New research points to huge inequalities in both national prevention policies and levels of cardiovascular mortality seen across the EU
Research that highlights striking differences across different countries in Europe both in terms of national prevention policies and cardiovascular mortality is being presented today (September 10, 2009) by the EuroHeart mapping project at a major European Conference 'Combating heart disease and stroke: Planning for a Healthier Europe'
The event, held at the Residence Palace in Brussels, is organised by the European Heart Network and the European Society of Cardiology as part of Work Package 5 of the EuroHeart Project, and speakers include Androulla Vassiliou, EU Commissioner for Health, European Commission, Peter Hollins, President, European Heart Network (EHN) and Francesca Racioppi, Acting Head of the Rome Office, WHO European Centre for Environment and Health.
Still huge inequalities among European countries
While heart disease remains the leading cause of death in Europe, mortality rates are falling in most (but not all) countries, according to new findings released by the EuroHeart mapping project.(1) However, this detailed research, part of a three-year programme to analyse cardiovascular health and prevention policies in 16 European countries, also reveals huge inequalities among countries both in the rate of cardiovascular mortality and in national prevention programmes.
Highest rates of mortality from coronary heart disease (CHD) in men under 65 were found in Hungary (105 per 100,000 population), Estonia (104), Slovakia (74), Greece (50), Finland (48) and UK (44).
Highest rates for women under 65 were found in Hungary (28), Estonia (20), Slovakia (19), UK (11), Greece (10) and Belgium (9).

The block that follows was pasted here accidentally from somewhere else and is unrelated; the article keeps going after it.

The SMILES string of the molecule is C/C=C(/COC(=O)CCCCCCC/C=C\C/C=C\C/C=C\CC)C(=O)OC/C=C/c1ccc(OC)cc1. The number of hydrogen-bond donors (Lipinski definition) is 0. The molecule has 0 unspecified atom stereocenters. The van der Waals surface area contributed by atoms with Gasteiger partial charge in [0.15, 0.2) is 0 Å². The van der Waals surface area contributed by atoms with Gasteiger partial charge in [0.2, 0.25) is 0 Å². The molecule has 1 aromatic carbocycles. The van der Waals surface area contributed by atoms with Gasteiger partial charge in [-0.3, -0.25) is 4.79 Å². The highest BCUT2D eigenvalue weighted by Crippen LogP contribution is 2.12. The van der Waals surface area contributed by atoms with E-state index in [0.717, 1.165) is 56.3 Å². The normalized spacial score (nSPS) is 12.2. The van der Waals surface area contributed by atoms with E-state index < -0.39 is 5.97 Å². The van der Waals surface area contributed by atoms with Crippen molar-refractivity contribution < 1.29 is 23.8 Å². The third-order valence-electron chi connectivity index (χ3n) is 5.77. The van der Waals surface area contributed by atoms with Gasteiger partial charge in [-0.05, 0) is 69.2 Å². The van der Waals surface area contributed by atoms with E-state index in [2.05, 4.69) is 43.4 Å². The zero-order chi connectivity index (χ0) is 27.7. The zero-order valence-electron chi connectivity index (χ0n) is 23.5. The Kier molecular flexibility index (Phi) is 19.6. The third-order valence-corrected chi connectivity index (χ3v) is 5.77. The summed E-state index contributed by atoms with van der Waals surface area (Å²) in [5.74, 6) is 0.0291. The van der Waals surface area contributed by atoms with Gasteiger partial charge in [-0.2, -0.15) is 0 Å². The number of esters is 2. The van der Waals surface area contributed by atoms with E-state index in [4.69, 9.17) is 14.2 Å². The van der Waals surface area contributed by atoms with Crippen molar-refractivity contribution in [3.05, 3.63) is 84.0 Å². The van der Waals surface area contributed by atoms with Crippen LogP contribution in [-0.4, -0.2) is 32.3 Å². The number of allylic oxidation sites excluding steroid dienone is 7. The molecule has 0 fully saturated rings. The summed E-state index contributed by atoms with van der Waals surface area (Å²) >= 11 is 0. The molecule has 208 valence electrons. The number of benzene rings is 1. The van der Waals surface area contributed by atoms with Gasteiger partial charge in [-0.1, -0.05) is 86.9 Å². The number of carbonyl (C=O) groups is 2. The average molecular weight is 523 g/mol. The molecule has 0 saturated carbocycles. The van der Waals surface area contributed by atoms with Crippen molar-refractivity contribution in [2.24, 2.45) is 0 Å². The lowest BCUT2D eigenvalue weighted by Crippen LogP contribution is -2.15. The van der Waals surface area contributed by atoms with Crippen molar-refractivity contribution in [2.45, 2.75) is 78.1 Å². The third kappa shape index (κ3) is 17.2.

Lowest rates for men under 65 were found in France (17), Netherlands (22), Italy (25) and Norway (27).
Lowest rates for women under 65 were found in Iceland (3), France (3), Slovenia (5) and Italy (5).
This pattern was also reflected (though not exactly mirrored) in risk factor prevalence, where, for example, Greece (46%), Estonia (42%), Slovakia (41%), Germany (37%) and Hungary (37%) had the highest rates of cigarette smoking.
There are also noticeable differences in trends in CHD mortality; in Finland mortality rates from CHD declined by 76% from 1972 to 2005; in the same period in Greece, mortality rates for CHD increased by 11%. In nine of the 16 EuroHeart countries, the trends in CHD death rates in women show that they have declined less than in men.
The research also found striking inequalities among the 16 countries in terms of CHD prevention policies and legislation.
All countries reported some type of legislation covering public health, tobacco control and food. However, Denmark and Greece do not have national policies relating specifically to coronary heart disease.
Belgium, Estonia, Finland, France, Iceland, Italy and Slovenia have five policies in place related to cardiovascular health promotion, CHD, hypertension, stroke and hyperlipidaemia; Greece had just one.
Two countries reported no national guidelines within the broad context of cardiovascular disease (Denmark and Greece). All other countries reported national guidelines on CHD and hypertension, with a minority (Belgium, Finland, Ireland) reporting official government endorsement of existing European guidelines. Most countries had national guidelines on the management of hyperlipidaemia (except Denmark and Greece), diabetes and stroke prevention. Twelve countries (excepting Denmark, Greece and Slovenia) had obesity guidelines.
Only three countries (France, Germany and Ireland) reported recommendations for emergency first-aid (cardio-pulmonary resuscitation (CPR) and access to and training in the use of external defibrillators).